Lasers are medical devices which produce high-energy, focused beams of intense, “single-colored” light and heat which have been found – through ongoing research and extensive clinical experience – to selectively interact, in very useful ways, upon various tissues within the skin and body. Lasers can be used for the successful treatment of many aesthetic and medical conditions.
About the time I realized that my regular workouts weren’t going to reverse these signs of aging, I became aware of laser resurfacing. Now, after full-face resurfacing, the lines are much less noticeable, and my skin looks young and fresh again. It’s just what I needed to get me over the hump of turning 40.
– tspeck , age 40
Types of Lasers
Laser Skin Resurfacing
Lasers can be used to reduce wrinkles around the lips or eyes, even the entire face, softening fine wrinkles and removing certain pigmentations and other colored blemishes on the face. Skin resurfacing can be combined with surgical rejuvenation procedures such as facelift and eyelid surgery to deliver a better overall result. This should be discussed with your facial plastic surgeon who should have knowledge as how to safely deliver the laser energy to minimize complications. Lasers used for skin resurfacing include CO2 and Er:YAG lasers. These lasers can also be used for the treatment of acne scarring. Technological advances have allowed these lasers to be delivered with fractional technology allowing only a fraction of the skin’s surface to be treated at one time which minimizes downtime and the side effects of treatment.
Laser Removal of Birthmarks and Skin Lesions
Port-wine stain birthmarks respond remarkably well to laser treatment. The abnormal blood vessels that cause these marks are reduced in size by the laser. This results in a lightening of the treated area. Skin growths, facial “spider veins,” warts, dark spots or “age spots”, hair for removal, scars and some tattoos respond to laser surgery. Most situations take more than one laser treatment, but some respond to a single treatment.
There are constant technological advances which lead to new applications of future generations of lasers. Please ask your doctor to discuss the latest advances with you.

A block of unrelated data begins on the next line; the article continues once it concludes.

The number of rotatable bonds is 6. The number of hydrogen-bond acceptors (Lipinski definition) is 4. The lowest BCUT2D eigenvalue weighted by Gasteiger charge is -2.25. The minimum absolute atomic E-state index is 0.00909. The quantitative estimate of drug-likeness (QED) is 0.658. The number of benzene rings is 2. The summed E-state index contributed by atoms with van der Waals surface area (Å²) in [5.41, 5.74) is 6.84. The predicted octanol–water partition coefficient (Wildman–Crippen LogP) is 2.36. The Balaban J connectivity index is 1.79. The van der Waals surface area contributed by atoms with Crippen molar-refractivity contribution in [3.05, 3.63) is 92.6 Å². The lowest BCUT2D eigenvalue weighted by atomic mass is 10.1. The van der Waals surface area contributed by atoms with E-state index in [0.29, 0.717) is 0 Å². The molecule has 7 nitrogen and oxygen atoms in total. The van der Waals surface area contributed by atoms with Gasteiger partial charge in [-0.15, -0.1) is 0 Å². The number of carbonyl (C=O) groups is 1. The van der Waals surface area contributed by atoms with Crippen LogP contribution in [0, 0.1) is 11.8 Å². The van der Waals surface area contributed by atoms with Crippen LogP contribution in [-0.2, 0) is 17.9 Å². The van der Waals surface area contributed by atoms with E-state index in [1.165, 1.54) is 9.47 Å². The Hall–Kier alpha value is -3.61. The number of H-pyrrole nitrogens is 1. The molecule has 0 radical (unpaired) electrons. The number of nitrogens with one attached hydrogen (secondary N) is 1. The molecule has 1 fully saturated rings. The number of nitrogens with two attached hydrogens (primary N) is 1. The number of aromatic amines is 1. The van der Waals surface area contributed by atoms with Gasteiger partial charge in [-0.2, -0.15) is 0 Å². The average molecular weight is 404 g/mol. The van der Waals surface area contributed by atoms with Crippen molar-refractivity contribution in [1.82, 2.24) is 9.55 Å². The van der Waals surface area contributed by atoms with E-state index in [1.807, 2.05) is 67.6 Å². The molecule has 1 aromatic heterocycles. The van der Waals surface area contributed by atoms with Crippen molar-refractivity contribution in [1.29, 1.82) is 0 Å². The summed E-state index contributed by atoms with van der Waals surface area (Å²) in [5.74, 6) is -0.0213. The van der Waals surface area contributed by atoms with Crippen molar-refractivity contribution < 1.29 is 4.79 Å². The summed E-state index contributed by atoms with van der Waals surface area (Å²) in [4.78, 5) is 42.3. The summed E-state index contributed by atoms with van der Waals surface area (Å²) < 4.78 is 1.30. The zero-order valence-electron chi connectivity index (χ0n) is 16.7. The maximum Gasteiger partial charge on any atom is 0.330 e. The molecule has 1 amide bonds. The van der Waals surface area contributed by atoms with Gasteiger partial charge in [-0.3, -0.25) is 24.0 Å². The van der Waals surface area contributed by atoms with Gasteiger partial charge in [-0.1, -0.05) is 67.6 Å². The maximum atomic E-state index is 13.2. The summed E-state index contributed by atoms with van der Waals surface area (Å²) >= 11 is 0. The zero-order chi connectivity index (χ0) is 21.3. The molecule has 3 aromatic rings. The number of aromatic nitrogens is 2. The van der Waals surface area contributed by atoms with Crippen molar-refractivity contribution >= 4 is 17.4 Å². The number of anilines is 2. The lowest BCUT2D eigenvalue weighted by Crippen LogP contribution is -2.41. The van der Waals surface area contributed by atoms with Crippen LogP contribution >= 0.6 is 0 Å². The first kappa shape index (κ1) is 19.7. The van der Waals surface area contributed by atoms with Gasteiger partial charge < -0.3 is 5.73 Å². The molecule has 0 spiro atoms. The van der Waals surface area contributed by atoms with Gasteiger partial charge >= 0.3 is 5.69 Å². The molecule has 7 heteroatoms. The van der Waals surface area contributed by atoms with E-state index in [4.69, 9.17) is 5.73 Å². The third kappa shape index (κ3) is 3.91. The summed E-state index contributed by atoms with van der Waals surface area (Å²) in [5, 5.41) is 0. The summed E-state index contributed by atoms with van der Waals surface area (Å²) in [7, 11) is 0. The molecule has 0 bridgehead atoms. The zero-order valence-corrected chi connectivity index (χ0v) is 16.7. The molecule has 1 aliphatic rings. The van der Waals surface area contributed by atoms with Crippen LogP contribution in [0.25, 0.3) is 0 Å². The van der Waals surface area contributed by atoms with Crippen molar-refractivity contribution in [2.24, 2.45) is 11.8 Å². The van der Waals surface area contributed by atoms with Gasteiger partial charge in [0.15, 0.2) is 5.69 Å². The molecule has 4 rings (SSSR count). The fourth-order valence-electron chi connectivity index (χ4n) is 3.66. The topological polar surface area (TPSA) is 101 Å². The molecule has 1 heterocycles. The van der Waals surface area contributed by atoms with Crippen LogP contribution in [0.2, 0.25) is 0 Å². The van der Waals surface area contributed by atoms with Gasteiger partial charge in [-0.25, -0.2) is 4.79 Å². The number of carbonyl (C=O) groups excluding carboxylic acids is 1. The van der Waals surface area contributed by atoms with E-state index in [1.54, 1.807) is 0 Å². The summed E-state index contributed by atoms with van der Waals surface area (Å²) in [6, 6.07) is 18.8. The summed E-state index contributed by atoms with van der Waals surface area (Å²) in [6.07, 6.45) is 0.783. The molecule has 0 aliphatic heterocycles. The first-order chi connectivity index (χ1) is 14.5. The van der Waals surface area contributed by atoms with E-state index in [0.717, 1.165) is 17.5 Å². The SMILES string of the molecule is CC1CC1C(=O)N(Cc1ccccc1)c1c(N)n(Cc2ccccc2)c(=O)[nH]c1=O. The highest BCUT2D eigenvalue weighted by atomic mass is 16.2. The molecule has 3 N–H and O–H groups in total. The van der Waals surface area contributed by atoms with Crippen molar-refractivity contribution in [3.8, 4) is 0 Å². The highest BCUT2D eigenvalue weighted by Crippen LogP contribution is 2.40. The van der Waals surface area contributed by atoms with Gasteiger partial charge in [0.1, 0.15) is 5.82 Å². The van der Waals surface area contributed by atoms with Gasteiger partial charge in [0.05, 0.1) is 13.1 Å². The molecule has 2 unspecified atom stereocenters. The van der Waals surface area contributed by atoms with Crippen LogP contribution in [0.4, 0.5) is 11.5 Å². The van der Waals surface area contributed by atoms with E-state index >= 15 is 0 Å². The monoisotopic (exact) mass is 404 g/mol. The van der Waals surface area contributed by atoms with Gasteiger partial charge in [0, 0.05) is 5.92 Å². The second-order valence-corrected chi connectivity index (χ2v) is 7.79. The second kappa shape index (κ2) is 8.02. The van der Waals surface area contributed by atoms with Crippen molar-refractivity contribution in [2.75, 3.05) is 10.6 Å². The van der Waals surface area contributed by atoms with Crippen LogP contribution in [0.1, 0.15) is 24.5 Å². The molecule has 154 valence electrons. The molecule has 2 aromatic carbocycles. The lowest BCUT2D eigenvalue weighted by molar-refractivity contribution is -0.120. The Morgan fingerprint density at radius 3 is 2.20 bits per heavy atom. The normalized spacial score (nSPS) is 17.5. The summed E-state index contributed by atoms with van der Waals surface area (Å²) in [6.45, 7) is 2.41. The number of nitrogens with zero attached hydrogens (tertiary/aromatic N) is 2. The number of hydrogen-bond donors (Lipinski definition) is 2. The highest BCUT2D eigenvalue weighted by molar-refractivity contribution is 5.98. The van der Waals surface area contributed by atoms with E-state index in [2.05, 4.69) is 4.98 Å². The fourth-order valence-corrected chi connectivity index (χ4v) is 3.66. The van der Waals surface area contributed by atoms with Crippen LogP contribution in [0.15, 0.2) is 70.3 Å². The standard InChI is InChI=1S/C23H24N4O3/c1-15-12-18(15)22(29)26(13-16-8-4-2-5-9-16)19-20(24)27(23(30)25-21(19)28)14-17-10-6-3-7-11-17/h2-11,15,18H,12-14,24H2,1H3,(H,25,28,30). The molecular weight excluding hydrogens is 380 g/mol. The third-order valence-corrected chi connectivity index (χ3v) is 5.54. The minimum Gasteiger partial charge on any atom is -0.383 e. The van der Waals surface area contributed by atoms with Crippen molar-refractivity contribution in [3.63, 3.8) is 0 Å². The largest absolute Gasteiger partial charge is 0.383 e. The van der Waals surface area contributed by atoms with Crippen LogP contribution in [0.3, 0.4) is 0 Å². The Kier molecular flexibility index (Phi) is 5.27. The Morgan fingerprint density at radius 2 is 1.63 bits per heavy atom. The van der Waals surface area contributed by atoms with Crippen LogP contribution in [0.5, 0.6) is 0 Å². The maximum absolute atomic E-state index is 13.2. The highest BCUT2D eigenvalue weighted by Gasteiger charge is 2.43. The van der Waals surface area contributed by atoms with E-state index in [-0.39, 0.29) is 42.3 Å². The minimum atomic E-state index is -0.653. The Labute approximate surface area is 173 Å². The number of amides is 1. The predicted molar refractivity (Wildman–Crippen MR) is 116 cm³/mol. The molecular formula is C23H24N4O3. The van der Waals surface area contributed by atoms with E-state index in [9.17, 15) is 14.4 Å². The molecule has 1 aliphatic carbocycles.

Many of these laser surgeries are performed as outpatient treatments in hospitals or offices.
Understanding the Surgery
After your surgeon has indicated that a laser can be helpful in the surgery, your surgeon will explain the laser of choice and what can be accomplished. As with all surgery, the laser has its limitations. Often the results are very good. Occasionally, repeat treatments are needed to achieve the best result.
Some surgeons may use local anesthetics to numb the treated area before the surgery. Cooling devices may also be used to improve your level of comfort during the procedure. Surgery can sometimes be done in the surgeon’s office; other times the surgeries are performed in outpatient facilities at a clinic or hospital. Your surgeon will decide on the appropriate method, dictated by the nature of the surgery.
Because safety is a major component of laser use, your surgeon will describe safety precautions including the use of eye protection before the surgery.
What to Expect After Laser Surgery
After the surgery, you will probably experience some swelling and skin redness for several days. Depending on the depth of the treatment, there may be open wounds that require specific regimens that the surgeon will want you to follow. Thick-layer ointments may be used during the healing process. It is important for the patient to follow all the post-operative directions of the surgeon, particularly in using sunblock and avoiding sun exposure.
The full impact of the laser may not be apparent for a month or two, especially with vascular deformities. Additional treatment sessions will not be scheduled until the healing process for a particular treatment is complete.
It is important for the patient to realize that lasers have specific applications. The facial plastic surgeon is experienced in the use of the laser and is the best source of information as to whether laser surgery is appropriate for your condition.
Insurance does not generally cover surgery that is done purely for cosmetic reasons. Surgery to correct or improve congenital deformities or to treat multiple precancerous lesions such as actinic keratoses or accidental burns or skin injuries may be reimbursable in whole or in part. It is the patient’s responsibility to check with the insurance carrier for information on the degree of coverage.
A number of techniques are available today that enable facial plastic surgeons to treat a wider range of skin problems than ever before.